In general, the treatment of choice for abdominal wall scar endometriosis or CS scar endometrioma is surgical excision, even for recurrent cases. Wide excision with at least a 1 cm margin and/or patch grafting for fascia defect have been emphasized. Medical therapies used in the treatment of endometriosis include nonsteroidal anti-inflammatory agents, oral contraceptives, and analogs of gonadotropin releasing hormone (GnRH). All medical treatments are equally effective, with 80% to 85% of patients having symptomatic improvement. The major differences are their side effects. A combination of surgical excision and postoperative adjuvant therapy, with either GnRH-agonist or danazol, is recommended [1-3, 10].

Scar endometriosis, as well as endometriosis at other sites, can undergo malignant change. This malignant transformation occurs rarely [6-8]. Clear cell carcinoma is the most common histological subtype, followed by endometrioid carcinoma. The outcome, after a short follow-up, is rapidly fatal with a survival rate of only 57% [7].

During this literature review we noticed that recommendations for abdominal wall endometriosis prevention are rarely mentioned, so, these were summarized here [2, 3]. Many obstetricians are trained to clean the endometrial cavity with a moist or dry sponge after placental removal just before uterine closure during a CS. This procedure may deliver an increased inoculum of endometrial tissue to the abdominal wound if the used sponge is not discarded immediately after cleaning the uterine cavity [2, 6]. The suture material used for suturing the uterus should not be reused during the closure of the abdominal wound. The abdominal wall wound should be cleaned thoroughly and irrigated vigorously with saline solution before closure [2, 9].


Abdominal wall endometriosis may be caused by iatrogenic inoculation of endometrium into the surgical wound. It is currently regarded as a rare disease entity. However, in the light of the rising CS rate, it may become more common. So, it is strongly recommended that during obstetrical and gynecological operations caution should be practiced.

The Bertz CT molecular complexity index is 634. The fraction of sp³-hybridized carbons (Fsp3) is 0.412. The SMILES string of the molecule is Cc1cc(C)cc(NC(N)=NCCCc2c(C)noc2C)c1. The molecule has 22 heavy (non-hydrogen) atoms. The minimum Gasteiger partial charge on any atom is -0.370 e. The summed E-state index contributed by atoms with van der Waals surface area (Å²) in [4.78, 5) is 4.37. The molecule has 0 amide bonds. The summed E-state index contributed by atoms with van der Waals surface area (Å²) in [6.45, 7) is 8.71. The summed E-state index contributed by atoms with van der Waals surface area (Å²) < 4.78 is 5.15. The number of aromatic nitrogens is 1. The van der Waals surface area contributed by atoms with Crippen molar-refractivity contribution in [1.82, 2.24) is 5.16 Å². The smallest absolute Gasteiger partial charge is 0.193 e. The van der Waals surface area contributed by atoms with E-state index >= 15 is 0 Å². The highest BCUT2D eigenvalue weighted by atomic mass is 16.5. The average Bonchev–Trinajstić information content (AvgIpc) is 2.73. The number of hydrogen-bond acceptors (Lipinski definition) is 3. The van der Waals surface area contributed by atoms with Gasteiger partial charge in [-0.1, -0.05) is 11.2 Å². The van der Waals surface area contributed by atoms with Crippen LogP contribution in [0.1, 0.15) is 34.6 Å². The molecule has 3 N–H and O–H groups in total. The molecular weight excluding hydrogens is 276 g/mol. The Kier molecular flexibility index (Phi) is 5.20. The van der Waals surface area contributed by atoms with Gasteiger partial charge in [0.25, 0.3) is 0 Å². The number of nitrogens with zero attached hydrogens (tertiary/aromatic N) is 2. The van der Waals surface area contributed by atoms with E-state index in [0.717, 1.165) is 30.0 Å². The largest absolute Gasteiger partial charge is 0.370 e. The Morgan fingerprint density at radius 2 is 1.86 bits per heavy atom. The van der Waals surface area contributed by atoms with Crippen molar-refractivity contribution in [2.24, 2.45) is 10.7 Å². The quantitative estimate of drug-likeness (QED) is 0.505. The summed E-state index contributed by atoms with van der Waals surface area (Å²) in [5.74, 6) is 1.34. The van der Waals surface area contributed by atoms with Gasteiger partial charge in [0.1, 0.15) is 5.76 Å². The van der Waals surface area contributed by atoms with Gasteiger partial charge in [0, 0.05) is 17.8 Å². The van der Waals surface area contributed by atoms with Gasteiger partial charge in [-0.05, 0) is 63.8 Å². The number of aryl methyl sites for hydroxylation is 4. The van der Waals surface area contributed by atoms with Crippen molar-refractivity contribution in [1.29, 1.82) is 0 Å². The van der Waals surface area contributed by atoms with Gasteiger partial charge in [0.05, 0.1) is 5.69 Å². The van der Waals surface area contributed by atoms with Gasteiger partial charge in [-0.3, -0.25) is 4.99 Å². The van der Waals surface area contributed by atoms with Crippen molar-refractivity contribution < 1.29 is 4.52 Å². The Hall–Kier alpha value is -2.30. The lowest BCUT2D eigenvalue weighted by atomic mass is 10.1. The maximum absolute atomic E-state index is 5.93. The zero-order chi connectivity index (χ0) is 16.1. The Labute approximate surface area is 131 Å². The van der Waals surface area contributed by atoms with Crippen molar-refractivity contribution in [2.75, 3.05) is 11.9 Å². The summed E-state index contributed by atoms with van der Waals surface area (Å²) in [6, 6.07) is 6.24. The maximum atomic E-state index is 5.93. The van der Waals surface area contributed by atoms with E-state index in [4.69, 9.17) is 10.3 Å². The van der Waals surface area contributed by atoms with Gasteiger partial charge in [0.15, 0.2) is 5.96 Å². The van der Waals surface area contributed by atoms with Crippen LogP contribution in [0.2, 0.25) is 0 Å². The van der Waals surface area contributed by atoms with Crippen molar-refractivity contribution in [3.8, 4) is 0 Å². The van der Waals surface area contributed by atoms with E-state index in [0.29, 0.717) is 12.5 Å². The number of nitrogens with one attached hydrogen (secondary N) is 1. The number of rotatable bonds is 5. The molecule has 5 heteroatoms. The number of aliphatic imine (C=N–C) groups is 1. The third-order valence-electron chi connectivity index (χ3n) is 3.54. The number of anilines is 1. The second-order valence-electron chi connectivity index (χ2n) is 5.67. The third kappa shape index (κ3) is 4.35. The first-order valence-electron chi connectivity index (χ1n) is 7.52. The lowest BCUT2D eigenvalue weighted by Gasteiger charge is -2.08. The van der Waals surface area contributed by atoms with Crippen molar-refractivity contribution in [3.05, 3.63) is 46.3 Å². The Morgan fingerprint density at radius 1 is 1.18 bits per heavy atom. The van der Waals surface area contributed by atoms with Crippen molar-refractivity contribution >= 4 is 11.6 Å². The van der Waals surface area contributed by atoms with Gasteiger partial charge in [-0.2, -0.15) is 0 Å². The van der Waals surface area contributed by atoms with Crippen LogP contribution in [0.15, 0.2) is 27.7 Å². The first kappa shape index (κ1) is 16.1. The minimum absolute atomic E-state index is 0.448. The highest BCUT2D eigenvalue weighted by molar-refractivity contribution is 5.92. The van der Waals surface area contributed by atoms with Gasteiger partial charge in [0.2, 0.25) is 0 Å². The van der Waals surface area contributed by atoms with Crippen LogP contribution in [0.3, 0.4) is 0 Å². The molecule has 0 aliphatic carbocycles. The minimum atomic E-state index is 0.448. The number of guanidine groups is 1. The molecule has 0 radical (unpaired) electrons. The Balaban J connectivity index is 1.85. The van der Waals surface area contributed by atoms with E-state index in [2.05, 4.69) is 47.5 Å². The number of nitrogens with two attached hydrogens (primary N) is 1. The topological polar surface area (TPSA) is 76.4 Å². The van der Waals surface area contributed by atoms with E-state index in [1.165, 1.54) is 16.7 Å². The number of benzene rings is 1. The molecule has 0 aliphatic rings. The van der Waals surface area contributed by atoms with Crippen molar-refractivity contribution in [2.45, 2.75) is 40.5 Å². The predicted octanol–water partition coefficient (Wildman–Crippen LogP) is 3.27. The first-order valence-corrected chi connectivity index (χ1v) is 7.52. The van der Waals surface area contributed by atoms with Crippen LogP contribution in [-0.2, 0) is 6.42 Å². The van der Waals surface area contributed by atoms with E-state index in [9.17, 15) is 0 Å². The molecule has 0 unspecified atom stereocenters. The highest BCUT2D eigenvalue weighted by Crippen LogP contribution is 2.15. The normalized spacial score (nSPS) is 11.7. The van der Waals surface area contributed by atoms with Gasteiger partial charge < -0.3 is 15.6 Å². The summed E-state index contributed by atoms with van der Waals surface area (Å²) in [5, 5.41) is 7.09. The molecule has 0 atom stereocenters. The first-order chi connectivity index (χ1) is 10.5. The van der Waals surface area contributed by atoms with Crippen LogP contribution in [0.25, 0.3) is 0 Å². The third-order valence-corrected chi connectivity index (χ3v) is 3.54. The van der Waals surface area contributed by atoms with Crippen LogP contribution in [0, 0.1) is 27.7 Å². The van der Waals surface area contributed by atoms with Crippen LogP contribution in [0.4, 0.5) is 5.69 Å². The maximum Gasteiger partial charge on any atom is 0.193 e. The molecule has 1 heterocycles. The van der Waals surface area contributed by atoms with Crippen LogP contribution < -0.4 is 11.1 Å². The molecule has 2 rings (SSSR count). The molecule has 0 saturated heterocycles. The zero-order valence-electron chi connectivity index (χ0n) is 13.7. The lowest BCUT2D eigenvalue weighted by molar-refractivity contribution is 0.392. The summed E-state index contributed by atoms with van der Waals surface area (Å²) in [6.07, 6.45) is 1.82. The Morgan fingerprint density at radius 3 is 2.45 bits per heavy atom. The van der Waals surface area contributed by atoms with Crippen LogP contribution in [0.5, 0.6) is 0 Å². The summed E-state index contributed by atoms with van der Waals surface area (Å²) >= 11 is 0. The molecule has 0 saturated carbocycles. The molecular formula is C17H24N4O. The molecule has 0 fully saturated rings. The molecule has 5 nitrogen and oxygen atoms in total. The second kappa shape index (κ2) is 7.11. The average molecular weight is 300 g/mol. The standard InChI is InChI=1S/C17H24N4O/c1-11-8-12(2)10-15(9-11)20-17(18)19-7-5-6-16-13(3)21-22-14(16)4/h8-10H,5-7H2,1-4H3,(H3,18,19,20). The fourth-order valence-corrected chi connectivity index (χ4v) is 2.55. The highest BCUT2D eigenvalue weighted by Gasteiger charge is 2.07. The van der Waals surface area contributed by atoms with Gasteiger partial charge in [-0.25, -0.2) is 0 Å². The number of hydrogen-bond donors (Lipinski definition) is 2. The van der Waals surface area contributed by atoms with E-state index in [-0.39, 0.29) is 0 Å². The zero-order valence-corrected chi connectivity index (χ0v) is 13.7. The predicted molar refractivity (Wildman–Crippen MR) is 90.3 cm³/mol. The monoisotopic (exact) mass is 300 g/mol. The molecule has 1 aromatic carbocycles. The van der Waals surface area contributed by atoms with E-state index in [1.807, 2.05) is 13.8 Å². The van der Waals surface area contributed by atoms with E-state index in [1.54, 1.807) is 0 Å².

1. Esquivel-Estrada, V., J. Briones-Garduno, and R. Mondragon-Ballesteros, Endometriosis implant in cesarean section surgical scar. Cir Cir, 2004. 72: p. 113–5.
2. Teng, C., et al., ABDOMINAL WALL ENDOMETRIOSIS: AN OVERLOOKED BUT POSSIBLY PREVENTABLE COMPLICATION. Taiwan Journal of Obstetrics and Gynecology, 2008. 47(1): p. 42-8.
3. Wang, P., et al., Wound Endometriosis: Risk Factor Evaluation and Treatment. Journal of Chines Medical Association, 2003. 66: p. 113-9.
4. Ecker, A., et al., Abdominal wall endometriosis: 12 years of experience at a large academic institution. American Journal of Obstetrics and Gynecology, 2014. 211(363): p. e1-5.
5. Jamabo, R. and R. Ogu, Abdominal scar endometriosis. Indian Journal of Surgery, 2008. 70: p. 184-7.
6. Rao, R., H. Devalia, and A. Zaidi, Post-caesarean incisional hernia or scar endometrioma? Surgeon, 2006. 4: p. 55-6.
7. Leyendecker, G., L. Wildt, and G. Mall, The pathophysiology of endometriosis and adenomyosis: tissue injury and repair. Archieves of Gynecology and Obstetrics, 2009. 280: p. 529-38.
8. Blanco, R., et al., Abdominal wall endometriomas. American Journal of Surgery, 2003. 185: p. 596–8.
9. Deger, A., F. Yaylak, and Z. Bayhan, Endometriosis in the Surgical Scar Tissue after Caesarean Section. Annals of Clinical Pathology, 2014. 2(2): p. 1022-5.
10.Ding, D. and S. Hsu, SCAR ENDOMETRIOSIS AT THE SITE OF CESAREAN SECTION. Taiwanese Journal of Obstetric and Gynecology, 2006. 45(3): p. 247–9.

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Wound endometriosis; case report and literature review